I’m delighted to serve as guest poetry editor for The Stinging Fly’s winter issue. Here’s what I’m looking for:
Once, after a reading, T.S. Eliot was questioned about ‘Ash Wednesday’, his great poem of barrenness and conversion: ‘Please, sir, what do you mean by the line, “Lady, three white leopards sat under a juniper tree”?’ His response is the stuff of legend: ‘I mean, “Lady, three white leopards sat under a juniper tree.”’
There are many fine poems, among them some indisputable classics, surprisingly amenable to prose restatement. But there are also those where such restatement is not only unthinkable but also functionally impossible, where the gesture of ‘translation’ into prose strikes us as one of unconscionable violence, where the very act of paraphrase exacts a ruinous drain on the text’s resources of pleasure and of meaning.
Such poems are fine-tuned, dynamic ecosystems of breath and image, fragile configurations that will not bear exposure to paraphrase. Recasting them in prose is like recounting a dream in daylight; all significance and strangeness falls away. These are the poems I’d like to see in my role as guest editor. For they gesture at least into the fringes of the unsayable, gesturing or hinting toward truths we grasp but cannot articulate. They do what poetry alone can do. Send me the poems—you know the ones—that are most wedded to their own particular carefully calibrated shape and idiom, that are maximally resistant to paraphrase, where your own craft mastered you, carried you forward, left you ill-equipped and mystified in the inarticulate’s soundless jungle.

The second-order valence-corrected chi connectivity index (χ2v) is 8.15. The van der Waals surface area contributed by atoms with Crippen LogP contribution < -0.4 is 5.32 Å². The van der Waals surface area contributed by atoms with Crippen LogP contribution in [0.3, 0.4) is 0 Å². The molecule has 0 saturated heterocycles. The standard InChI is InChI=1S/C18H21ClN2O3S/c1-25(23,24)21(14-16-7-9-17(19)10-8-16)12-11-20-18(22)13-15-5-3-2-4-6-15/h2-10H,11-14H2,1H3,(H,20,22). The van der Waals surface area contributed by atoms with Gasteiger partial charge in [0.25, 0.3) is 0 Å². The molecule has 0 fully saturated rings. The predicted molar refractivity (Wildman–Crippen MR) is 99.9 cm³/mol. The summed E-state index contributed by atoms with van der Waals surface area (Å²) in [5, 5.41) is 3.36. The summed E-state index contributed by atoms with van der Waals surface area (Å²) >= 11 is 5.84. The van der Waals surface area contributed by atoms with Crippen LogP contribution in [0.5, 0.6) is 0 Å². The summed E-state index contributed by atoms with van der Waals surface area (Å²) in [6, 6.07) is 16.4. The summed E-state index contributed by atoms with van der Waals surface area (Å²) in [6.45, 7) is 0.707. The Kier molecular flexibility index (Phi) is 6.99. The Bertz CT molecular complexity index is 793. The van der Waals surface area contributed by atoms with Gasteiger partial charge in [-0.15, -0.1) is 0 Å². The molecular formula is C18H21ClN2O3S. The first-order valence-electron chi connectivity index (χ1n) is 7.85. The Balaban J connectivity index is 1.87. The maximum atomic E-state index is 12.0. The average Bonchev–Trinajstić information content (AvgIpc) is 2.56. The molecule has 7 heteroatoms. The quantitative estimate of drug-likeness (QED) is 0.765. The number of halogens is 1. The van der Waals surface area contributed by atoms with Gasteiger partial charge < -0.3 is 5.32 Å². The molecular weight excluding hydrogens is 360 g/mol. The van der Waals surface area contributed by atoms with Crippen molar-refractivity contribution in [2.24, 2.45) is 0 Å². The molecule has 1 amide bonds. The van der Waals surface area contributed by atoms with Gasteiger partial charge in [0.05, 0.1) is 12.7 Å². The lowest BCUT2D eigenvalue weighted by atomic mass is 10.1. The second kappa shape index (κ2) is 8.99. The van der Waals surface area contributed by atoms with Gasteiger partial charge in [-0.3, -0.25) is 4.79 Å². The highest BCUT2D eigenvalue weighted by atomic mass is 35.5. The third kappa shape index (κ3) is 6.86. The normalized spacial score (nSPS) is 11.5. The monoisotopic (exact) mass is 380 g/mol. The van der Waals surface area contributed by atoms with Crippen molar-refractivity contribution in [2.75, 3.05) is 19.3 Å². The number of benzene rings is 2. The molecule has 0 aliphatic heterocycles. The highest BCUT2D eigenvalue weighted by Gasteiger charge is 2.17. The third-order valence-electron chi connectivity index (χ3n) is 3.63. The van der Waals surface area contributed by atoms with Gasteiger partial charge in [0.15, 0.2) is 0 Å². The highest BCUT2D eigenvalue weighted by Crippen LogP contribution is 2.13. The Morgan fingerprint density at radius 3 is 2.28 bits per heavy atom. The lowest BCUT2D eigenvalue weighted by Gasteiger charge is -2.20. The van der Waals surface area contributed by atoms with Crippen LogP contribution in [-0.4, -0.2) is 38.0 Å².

The issue will be published in October and submissions are open all through February.